Telling us why and how: a groundbreaking study of Veronese’s techniques and paintings

These two books—very different in approach—analyse the process and works of the Italian Renaissance painter

Veronese’s frescoed balustrade in the Sala a Crociera at the Villa Barbaro echoes the real balustrade that Palladio designed for the villa

Veronese’s frescoed balustrade in the Sala a Crociera at the Villa Barbaro echoes the real balustrade that Palladio designed for the villa

Diana Gisolfi, Paolo Veronese and the Practice of Painting in Late Renaissance Venice, Yale University Press, 352pp, £50 (hb)

Xavier F. Salomon, Veronese in Murano: Two Venetian Renaissance Masterpieces Restored, The Frick Collection, 96pp, $18.95 (pb)

Diana Gisolfi’s book seems to follow a familiar pattern for publications in the field of art history. It is a splendid product of the Yale University Press, clear and precise, laid out in two large columns of text, with some 400 illustrations in lush colours, a comprehensive scholarly apparatus and a great figure–Veronese–in its title. But Gisolfi’s purpose is not to offer another assessment of Veronese as a master of crowds, of colour, or of the grandeur of patrician life. Instead, her aim is to use the artist’s life and work as a means of showing how painters went about their tasks in 16th-century Verona and Venice.

At times this does look like a traditional study. We learn about Veronese’s home parish, his early teachers, his move to Venice, and his many commissions. But these are all means to an end. A section entitled, Methods of Paolo’s Masters, for instance, reveals that figures like Giovanni (or Gianfrancesco) Caroto are of interest mainly because their techniques–the application of layers of pigment, or of highlights into frescoes–will help shape Veronese’s practice. It is not composition or modelling that we explore, but rather such procedures as underdrawing, or the use of spolvero (pouncing). How the artist goes about his work is what matters, and we soon realise that drawings played a fundamental role in the preparation of a painting–a blurring of the traditional view, going back to Michelangelo himself, which suggests that disegno is somehow a rival of colore.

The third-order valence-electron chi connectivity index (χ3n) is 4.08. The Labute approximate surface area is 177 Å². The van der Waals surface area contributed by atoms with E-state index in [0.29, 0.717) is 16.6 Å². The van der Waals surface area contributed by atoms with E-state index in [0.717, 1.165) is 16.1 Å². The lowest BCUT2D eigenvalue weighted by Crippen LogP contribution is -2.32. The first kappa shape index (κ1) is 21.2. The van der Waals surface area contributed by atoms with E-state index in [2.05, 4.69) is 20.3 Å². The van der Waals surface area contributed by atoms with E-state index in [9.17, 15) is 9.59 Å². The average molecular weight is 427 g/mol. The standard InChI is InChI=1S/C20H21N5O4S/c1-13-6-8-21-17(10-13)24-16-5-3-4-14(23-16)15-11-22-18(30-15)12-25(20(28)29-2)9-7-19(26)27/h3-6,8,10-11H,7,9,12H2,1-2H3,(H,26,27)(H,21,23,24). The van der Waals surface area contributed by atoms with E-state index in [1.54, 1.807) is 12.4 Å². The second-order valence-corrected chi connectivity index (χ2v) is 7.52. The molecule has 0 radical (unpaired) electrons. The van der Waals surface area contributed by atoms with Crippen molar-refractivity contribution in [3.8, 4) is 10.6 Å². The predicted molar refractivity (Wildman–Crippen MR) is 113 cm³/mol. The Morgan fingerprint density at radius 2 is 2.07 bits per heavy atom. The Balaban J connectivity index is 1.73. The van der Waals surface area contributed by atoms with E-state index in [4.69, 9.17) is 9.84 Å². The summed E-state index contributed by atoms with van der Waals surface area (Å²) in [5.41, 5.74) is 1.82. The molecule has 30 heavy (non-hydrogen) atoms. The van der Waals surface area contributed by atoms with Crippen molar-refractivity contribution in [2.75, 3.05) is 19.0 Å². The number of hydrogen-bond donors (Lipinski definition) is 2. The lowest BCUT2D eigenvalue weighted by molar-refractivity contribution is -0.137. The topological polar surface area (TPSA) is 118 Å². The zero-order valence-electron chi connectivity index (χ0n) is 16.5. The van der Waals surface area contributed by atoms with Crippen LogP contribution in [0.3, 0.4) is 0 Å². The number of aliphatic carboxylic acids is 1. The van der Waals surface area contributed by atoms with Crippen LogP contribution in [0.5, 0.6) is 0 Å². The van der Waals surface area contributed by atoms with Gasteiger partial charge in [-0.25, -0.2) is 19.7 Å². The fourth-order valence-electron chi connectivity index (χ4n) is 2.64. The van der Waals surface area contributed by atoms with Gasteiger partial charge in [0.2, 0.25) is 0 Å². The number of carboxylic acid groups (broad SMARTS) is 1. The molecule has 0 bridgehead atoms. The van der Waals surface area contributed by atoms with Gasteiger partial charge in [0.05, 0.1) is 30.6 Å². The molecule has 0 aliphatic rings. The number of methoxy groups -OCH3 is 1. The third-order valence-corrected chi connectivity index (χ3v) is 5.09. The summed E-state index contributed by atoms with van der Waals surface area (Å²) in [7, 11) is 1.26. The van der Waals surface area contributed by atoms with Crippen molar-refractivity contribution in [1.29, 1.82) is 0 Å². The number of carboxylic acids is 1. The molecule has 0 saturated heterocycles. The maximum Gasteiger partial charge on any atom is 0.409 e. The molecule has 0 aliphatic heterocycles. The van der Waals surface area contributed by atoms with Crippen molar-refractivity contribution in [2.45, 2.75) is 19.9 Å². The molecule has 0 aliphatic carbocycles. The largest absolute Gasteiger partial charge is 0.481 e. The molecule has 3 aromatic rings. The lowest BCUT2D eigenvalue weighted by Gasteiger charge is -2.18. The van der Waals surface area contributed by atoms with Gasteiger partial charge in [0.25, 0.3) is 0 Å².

In keeping with her emphasis, Gisolfi moves us through the chronology by assessing how paintings were created. In the 1550s, homage was paid to the dominant figure of Titian and his distinctive layering of oil pigments, but by the 1560s, rising stars, namely Tintoretto and Veronese, were gaining commissions, and we see what they learned from each other and how the two younger men differed. We follow the view of theorists, we confront the now-faded importance of frescoes on palazzo walls, we understand how Veronese prepared for a major commission from the Barbaro brothers and, finally, we watch as he and Palladio collaborate to create the masterpiece that is the Villa Barbaro. By contrast with Zelotti’s work at Villa Emo, one perceives how close Veronese was to Palladio in such details as the balustrade he painted to echo the balustrade that the architect had put in the villa.